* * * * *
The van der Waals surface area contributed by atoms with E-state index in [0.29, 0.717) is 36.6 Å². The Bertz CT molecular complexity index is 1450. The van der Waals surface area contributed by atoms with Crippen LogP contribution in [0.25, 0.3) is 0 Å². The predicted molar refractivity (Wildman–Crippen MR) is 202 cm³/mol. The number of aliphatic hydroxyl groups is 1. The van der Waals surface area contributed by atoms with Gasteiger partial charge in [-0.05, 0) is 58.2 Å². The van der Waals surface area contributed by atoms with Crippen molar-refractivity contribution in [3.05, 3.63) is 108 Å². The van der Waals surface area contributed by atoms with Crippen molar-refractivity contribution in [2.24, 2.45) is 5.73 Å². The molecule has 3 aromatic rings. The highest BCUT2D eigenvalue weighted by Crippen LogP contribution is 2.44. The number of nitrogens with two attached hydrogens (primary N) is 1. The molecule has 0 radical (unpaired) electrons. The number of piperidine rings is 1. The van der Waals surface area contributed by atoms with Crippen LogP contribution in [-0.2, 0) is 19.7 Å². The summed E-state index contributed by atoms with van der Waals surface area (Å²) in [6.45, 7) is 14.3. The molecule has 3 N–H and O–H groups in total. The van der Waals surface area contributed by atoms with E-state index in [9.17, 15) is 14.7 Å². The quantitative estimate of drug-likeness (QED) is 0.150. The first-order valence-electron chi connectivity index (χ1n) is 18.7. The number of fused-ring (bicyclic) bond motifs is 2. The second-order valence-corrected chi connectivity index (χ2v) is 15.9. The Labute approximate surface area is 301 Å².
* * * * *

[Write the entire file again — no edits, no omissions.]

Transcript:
The van der Waals surface area contributed by atoms with E-state index in [0.29, 0.717) is 36.6 Å². The Bertz CT molecular complexity index is 1450. The van der Waals surface area contributed by atoms with Crippen LogP contribution in [0.25, 0.3) is 0 Å². The predicted molar refractivity (Wildman–Crippen MR) is 202 cm³/mol. The number of aliphatic hydroxyl groups is 1. The van der Waals surface area contributed by atoms with Gasteiger partial charge in [-0.05, 0) is 58.2 Å². The van der Waals surface area contributed by atoms with Crippen molar-refractivity contribution in [3.05, 3.63) is 108 Å². The van der Waals surface area contributed by atoms with Crippen molar-refractivity contribution in [2.24, 2.45) is 5.73 Å². The molecule has 3 aromatic rings. The highest BCUT2D eigenvalue weighted by Crippen LogP contribution is 2.44. The number of nitrogens with two attached hydrogens (primary N) is 1. The molecule has 0 radical (unpaired) electrons. The number of piperidine rings is 1. The van der Waals surface area contributed by atoms with Crippen LogP contribution in [-0.2, 0) is 19.7 Å². The summed E-state index contributed by atoms with van der Waals surface area (Å²) in [6.45, 7) is 14.3. The molecule has 3 N–H and O–H groups in total. The van der Waals surface area contributed by atoms with E-state index in [9.17, 15) is 14.7 Å². The quantitative estimate of drug-likeness (QED) is 0.150. The first-order valence-electron chi connectivity index (χ1n) is 18.7. The number of fused-ring (bicyclic) bond motifs is 2. The second-order valence-corrected chi connectivity index (χ2v) is 15.9. The Labute approximate surface area is 301 Å².